Only one of those previous submissions has substantial discussion which makes it not a dupe for HN.



It's definitely not about making fun of people – It's about expecting novelty and not finding any. After all, `news` is in the url!

I am wondering why people don't do the due diligence of searching if a tool/article has not already been posted before submitting a duplicate item.

I am sorry if you did interpret this as `trying to make fun of people` – This is not my intention.

I still would like to know why duplicate entries are welcomed/accepted on a news aggregator (honest question)!


In this particular case, it's been posted only three times this year, and the first two had only 2 or 3 points, meaning that hardly anyone saw them--I know I didn't. I wouldn't have learned about this if not for the repost.

I don't see anything wrong with reposting perennially useful stuff at reasonable intervals. Maybe twice in as many months is too much in general, but it seems to have worked out all right.


I've never seen this before, and am glad that I have. One of the ten thousand I guess and I visit hacker news at least a few times a week. There are tons of new stuff on here everyday. No use complaining about a repost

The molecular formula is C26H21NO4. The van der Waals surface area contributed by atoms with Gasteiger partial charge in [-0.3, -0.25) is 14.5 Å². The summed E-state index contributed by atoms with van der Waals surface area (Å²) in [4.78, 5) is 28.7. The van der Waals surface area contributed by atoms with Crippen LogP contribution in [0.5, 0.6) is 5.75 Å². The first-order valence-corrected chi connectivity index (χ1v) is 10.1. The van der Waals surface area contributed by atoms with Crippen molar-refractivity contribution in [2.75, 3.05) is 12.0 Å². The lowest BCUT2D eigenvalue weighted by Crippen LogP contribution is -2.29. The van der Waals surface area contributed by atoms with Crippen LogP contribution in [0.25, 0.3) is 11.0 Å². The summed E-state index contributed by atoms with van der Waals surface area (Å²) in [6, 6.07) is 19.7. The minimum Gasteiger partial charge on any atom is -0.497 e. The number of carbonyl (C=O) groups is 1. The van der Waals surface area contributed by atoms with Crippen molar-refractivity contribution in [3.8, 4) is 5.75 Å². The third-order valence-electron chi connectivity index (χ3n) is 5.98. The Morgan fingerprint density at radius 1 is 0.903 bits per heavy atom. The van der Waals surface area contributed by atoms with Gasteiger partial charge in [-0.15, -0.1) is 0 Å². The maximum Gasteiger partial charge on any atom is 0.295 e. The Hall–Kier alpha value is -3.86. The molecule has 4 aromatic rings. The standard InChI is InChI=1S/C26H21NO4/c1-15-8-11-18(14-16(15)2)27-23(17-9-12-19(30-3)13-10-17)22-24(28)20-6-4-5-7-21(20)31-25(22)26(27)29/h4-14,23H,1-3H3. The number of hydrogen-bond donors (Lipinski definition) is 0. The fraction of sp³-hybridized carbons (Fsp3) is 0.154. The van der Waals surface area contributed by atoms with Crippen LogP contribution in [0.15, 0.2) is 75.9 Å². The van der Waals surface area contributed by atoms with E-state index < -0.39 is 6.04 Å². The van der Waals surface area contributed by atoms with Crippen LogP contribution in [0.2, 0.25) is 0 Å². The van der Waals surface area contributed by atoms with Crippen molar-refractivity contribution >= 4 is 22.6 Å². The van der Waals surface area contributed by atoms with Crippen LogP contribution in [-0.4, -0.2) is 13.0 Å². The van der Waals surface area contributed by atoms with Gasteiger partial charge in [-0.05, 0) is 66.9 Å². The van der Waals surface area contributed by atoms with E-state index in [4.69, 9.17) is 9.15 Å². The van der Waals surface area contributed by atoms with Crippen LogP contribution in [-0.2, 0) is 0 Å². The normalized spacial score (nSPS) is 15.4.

Why would anyone use a third-party web service to carry out cyber analysis? These tasks are easy enough to do/code.


I may be just naive, but I trust and regularly use both Cyberchef and NSA’s Ghidra. I think it’s very unlikely that these tools are backdoored (and Cyberchef runs completely in-browser).


If you've ever looked at the way the NSA treats exploits, remote access software and such, they're very careful about deploying them against people who may be able to detect and analyze them themselves.

Putting such things in public code like that which would both directly point the finger at them and possibly turning secrets into widespread knowledge in the security community would be... incredibly stupid.


You can easily download the code and host your own instance.


It even runs locally from files - doesn’t need network access at all.



Ok, fair enough, I appreciate the answers to my question - why on earth would I get docked 4 points for asking a question is a mystery though.. whoever you are.


"Please don't comment about the voting on comments. It never does any good, and it makes boring reading."

https://news.ycombinator.com/newsguidelines.html


Yes, I know the guidelines. Not helpful.